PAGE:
Google wants cloud services to be more open and transparent
Businesses should be able to use the cloud infrastructure they want, when they want.
Google wants businesses to be able to manoeuvre easily between public clouds, using the infrastructure they want, when they want it – and without getting locked into a single vendor or having trouble accessing data elsewhere. The firm calls this the “open cloud” approach.
According to Google Cloud CEO Thomas Kurian, the company has been working open cloud for months now.
First it built BigQuery Omni, which allows Google Cloud users to analyze data stored on other clouds. Then it created Anthos for hybrid cloud application development, followed by Cloud Monitoring which enables clients to track their workload health across different platforms.
All of this, Kurian says, adds up to a more open cloud infrastructure.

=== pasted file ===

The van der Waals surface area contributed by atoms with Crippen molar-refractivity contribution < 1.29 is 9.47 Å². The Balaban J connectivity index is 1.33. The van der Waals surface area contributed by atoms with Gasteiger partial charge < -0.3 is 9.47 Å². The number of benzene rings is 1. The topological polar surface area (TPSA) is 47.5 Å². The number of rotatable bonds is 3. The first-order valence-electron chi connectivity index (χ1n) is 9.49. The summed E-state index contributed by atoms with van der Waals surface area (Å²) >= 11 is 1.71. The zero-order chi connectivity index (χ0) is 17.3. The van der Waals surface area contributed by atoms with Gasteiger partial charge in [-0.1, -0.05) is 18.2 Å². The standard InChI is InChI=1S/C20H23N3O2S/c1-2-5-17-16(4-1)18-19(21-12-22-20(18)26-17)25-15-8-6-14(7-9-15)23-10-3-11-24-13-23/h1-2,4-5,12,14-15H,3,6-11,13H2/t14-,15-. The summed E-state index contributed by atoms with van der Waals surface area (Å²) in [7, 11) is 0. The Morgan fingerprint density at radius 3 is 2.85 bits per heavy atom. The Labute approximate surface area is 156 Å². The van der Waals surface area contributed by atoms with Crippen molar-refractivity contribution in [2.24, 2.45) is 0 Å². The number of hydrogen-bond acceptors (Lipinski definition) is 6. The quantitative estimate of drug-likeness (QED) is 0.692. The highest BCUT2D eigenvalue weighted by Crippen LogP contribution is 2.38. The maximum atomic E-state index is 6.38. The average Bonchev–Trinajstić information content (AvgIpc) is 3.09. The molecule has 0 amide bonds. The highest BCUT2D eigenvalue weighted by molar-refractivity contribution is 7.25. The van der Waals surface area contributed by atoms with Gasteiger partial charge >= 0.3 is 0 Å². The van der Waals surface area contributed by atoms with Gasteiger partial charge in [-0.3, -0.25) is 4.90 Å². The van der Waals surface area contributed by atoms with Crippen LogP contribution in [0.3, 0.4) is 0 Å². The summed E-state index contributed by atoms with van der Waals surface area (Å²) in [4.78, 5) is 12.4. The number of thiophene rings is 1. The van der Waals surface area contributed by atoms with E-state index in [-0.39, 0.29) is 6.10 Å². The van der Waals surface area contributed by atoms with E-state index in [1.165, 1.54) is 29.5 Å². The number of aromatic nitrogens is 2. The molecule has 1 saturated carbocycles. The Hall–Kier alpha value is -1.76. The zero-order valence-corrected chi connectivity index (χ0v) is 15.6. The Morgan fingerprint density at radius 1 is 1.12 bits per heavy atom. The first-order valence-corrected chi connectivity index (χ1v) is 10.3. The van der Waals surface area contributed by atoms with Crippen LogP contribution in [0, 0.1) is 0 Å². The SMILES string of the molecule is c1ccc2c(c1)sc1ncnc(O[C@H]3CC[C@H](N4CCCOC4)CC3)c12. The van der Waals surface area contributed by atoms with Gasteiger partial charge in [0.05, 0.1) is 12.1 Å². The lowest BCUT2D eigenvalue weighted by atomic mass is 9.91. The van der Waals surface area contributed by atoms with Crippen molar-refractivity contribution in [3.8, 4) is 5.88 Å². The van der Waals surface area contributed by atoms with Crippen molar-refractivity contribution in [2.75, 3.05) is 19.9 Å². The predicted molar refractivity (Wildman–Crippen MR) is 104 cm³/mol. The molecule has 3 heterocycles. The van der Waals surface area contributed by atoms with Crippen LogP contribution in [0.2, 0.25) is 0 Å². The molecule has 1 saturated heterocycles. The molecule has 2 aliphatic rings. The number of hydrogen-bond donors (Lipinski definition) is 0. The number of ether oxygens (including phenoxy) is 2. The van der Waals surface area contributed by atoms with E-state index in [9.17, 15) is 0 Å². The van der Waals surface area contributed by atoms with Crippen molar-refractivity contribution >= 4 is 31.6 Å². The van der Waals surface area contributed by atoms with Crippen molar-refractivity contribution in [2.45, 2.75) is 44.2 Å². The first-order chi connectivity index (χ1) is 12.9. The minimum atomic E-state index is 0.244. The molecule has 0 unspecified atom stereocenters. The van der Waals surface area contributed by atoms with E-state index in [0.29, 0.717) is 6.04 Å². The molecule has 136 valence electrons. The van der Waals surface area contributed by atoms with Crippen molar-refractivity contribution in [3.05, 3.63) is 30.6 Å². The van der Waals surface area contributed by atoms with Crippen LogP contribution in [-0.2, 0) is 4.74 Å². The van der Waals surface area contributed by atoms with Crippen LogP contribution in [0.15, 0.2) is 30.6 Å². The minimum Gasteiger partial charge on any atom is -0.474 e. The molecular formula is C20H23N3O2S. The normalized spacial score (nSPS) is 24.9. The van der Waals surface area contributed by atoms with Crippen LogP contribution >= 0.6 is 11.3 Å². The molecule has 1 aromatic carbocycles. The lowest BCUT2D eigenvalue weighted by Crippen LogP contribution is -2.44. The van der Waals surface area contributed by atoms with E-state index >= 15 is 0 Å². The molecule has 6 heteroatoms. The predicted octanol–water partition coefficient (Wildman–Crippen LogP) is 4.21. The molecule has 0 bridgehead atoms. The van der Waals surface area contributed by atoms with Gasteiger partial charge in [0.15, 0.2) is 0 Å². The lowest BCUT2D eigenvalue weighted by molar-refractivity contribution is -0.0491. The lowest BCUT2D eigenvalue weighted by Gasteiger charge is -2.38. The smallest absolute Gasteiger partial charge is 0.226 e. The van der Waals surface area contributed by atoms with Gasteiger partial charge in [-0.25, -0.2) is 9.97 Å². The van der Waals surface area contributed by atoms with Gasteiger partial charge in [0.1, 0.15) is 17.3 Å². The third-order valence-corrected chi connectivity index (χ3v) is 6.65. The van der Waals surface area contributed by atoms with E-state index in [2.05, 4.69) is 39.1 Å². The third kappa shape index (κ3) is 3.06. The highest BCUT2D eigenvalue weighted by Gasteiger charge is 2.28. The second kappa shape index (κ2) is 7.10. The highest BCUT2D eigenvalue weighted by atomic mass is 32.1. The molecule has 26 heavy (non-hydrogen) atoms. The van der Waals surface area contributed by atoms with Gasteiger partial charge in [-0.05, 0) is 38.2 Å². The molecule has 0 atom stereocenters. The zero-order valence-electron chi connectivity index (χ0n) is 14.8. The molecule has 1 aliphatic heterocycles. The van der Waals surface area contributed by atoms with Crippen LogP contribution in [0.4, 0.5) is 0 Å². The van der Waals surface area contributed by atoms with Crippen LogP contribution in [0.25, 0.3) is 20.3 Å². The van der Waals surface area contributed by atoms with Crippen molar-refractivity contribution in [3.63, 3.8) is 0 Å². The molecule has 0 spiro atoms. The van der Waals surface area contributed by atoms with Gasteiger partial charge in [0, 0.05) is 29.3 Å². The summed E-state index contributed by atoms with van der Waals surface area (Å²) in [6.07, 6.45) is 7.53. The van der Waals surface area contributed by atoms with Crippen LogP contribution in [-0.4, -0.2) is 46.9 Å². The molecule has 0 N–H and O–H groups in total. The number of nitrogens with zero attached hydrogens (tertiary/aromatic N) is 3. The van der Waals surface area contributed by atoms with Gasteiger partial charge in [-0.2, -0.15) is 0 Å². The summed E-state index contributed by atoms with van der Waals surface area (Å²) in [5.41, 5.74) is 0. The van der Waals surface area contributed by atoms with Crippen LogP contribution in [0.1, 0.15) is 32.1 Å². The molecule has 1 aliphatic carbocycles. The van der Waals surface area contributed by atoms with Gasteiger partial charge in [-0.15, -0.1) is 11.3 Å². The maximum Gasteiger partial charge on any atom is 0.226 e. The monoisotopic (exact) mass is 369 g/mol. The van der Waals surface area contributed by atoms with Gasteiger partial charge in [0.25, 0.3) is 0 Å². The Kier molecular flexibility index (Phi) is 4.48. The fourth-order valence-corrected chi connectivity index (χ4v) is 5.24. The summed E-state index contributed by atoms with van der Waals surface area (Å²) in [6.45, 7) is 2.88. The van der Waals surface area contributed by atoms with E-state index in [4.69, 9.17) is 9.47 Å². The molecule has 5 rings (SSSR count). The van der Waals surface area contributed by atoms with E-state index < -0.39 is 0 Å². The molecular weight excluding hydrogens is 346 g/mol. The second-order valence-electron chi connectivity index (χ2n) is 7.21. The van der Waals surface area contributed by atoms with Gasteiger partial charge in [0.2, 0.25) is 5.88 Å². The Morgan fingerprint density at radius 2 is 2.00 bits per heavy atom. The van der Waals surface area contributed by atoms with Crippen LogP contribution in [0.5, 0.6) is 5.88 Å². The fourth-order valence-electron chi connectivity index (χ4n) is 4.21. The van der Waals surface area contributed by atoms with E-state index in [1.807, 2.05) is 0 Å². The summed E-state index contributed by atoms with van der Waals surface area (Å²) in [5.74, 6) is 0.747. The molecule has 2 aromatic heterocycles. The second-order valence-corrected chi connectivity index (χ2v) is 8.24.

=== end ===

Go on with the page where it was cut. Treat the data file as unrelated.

“Our open cloud philosophy is grounded in the belief that customers need autonomy and control over their infrastructure,” he wrote in a blog post.
“Giving customers options to build, migrate and deploy their applications across multiple environments both in the cloud and on-premises allows them to avoid vendor lock-in and innovate across environments faster.”
There is also the ability to meet “data survivability requirements” better. Sometimes, for whatever reason, cloud service providers may suspend their services. In such a scenario, the customer needs to be able to move its data to another service sooner, rather than later.
While these products are an important part in the open cloud strategy, there is still need for open sourced technology, including Kubernetes.
“We don’t think it’s possible to fully address survivability requirements with a proprietary solution,” Kurian added.
“Instead, solutions based on open source tools and open standards are the route to addressing customer and policymaker concerns. More importantly, open source gives customers the flexibility to deploy — and, if necessary, migrate — critical workloads across or off public cloud platforms.”
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